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Berkshire Hathaway Lifts Lid on Latest Investing Activity
Plus, Charlie Munger takes a well-deserved victory lap after the FTX crypto collapse
Happy Wednesday and welcome to our new subscribers!
I hope everyone survived the frenzy of 13F deadline day.
Each quarter, all investment managers with more than $100 million of assets under their control must file a report (Form 13F) with the SEC to disclose any changes in their portfolios.
And they must do so within 45 days of the end of the previous quarter — setting up Monday’s mad rush as heel-draggers got their papers in right under the wire.
It’s a fun (and informative) way to see what some of our favorite super-investors have been buying and selling over the past few months.
Just don’t turn 13Fs into more than an academic exercise. These are not cheat sheets of what your next move in the market should be — nor are they endorsements about the future prospects of any company.
No matter who’s doing the buying.
Remember: Anything revealed in these filings is only current as of September 30, so it’s already six weeks old and quite possibly out of date.
In other words, don’t coat-tail.
But, on the plus side, 13Fs perfectly illustrate how different investors — even those who espouse the same value-based principles — go about their business in drastically different ways.
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As I’ve said before:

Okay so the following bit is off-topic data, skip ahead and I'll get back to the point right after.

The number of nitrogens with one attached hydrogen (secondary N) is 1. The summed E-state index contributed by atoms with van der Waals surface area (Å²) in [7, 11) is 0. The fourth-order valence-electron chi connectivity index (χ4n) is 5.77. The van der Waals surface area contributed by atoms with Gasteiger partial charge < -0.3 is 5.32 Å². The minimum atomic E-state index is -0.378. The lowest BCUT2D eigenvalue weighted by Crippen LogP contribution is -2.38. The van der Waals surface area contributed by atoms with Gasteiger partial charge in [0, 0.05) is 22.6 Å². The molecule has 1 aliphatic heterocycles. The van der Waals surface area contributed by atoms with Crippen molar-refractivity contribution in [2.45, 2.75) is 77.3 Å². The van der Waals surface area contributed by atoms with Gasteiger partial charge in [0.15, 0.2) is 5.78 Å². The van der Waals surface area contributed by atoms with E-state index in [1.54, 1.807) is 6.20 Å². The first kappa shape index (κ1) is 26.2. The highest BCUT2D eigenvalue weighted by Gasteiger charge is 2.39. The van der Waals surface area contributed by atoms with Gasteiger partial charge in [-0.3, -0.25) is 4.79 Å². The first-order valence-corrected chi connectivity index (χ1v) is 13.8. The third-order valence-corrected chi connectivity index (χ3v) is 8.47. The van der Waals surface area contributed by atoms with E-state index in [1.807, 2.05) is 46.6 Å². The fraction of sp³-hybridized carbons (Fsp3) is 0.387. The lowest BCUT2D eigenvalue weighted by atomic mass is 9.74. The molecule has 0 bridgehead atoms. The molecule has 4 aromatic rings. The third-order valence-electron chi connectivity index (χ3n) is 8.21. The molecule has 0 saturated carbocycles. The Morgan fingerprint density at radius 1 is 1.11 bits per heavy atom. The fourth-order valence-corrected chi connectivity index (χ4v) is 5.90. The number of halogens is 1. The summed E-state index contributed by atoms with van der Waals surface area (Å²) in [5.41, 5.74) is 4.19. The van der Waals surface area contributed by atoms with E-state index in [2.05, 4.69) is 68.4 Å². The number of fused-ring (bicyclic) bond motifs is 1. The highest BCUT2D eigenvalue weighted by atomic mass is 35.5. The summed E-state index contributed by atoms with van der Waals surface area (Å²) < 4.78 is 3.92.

Berkshire Hathaway’s 13F should come with a warning.
Not all investments revealed herein were made by Warren Buffett.
With Ted Weschler and Todd Combs managing an ever-increasing portion of Berkshire’s portfolio, it can be difficult to discern which investments belong to Buffett and which come from his lieutenants.
Some try to read the tea leaves or make deductions based on a particular position’s size or industry, but — at the end of the day — everyone’s just guessing.
(So, whenever I write “Buffett bought…” or “Buffett sold…” a particular security, it might actually be Weschler or Combs’s handiwork. Such is the inherent uncertainty that all Berkshire students must labor under.)
We knew, going in, that Berkshire had bought $9 billion worth of stocks and sold about $5.3 billion during the third quarter.
I’ve been tempted to say that Warren Buffett and co. proved to be surprisingly restrained buyers — like in Q2 — but that may be unduly colored by Berkshire’s monster first quarter with $51 billion of stock purchases.
$9 billion pales in comparison to that eye-popping number, but still represents a pretty significant outlay of capital.
In all, Berkshire has spent nearly $67 billion on securities through the first three quarters of 2022. And that’s nothing to sneeze at.